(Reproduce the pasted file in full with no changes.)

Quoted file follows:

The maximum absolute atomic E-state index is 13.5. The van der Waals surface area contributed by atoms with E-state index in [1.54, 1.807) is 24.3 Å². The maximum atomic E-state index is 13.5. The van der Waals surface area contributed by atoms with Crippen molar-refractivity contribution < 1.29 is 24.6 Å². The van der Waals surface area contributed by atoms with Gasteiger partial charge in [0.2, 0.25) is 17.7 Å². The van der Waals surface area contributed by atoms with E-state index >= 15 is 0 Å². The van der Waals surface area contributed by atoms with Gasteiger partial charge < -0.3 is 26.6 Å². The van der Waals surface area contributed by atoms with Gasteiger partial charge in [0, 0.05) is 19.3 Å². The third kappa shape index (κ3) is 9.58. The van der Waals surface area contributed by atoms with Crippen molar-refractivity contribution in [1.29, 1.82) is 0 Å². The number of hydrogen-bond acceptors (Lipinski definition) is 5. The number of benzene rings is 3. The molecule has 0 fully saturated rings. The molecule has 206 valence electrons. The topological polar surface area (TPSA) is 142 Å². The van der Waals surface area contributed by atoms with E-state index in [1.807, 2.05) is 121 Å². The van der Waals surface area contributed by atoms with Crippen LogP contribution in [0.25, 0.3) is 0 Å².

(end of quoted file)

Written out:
The maximum absolute atomic E-state index is 13.5. The van der Waals surface area contributed by atoms with E-state index in [1.54, 1.807) is 24.3 Å². The maximum atomic E-state index is 13.5. The van der Waals surface area contributed by atoms with Crippen molar-refractivity contribution < 1.29 is 24.6 Å². The van der Waals surface area contributed by atoms with Gasteiger partial charge in [0.2, 0.25) is 17.7 Å². The van der Waals surface area contributed by atoms with E-state index >= 15 is 0 Å². The van der Waals surface area contributed by atoms with Gasteiger partial charge < -0.3 is 26.6 Å². The van der Waals surface area contributed by atoms with Gasteiger partial charge in [0, 0.05) is 19.3 Å². The third kappa shape index (κ3) is 9.58. The van der Waals surface area contributed by atoms with Crippen molar-refractivity contribution in [1.29, 1.82) is 0 Å². The number of hydrogen-bond acceptors (Lipinski definition) is 5. The number of benzene rings is 3. The molecule has 0 fully saturated rings. The molecule has 206 valence electrons. The topological polar surface area (TPSA) is 142 Å². The van der Waals surface area contributed by atoms with E-state index in [1.807, 2.05) is 121 Å². The van der Waals surface area contributed by atoms with Crippen LogP contribution in [0.25, 0.3) is 0 Å².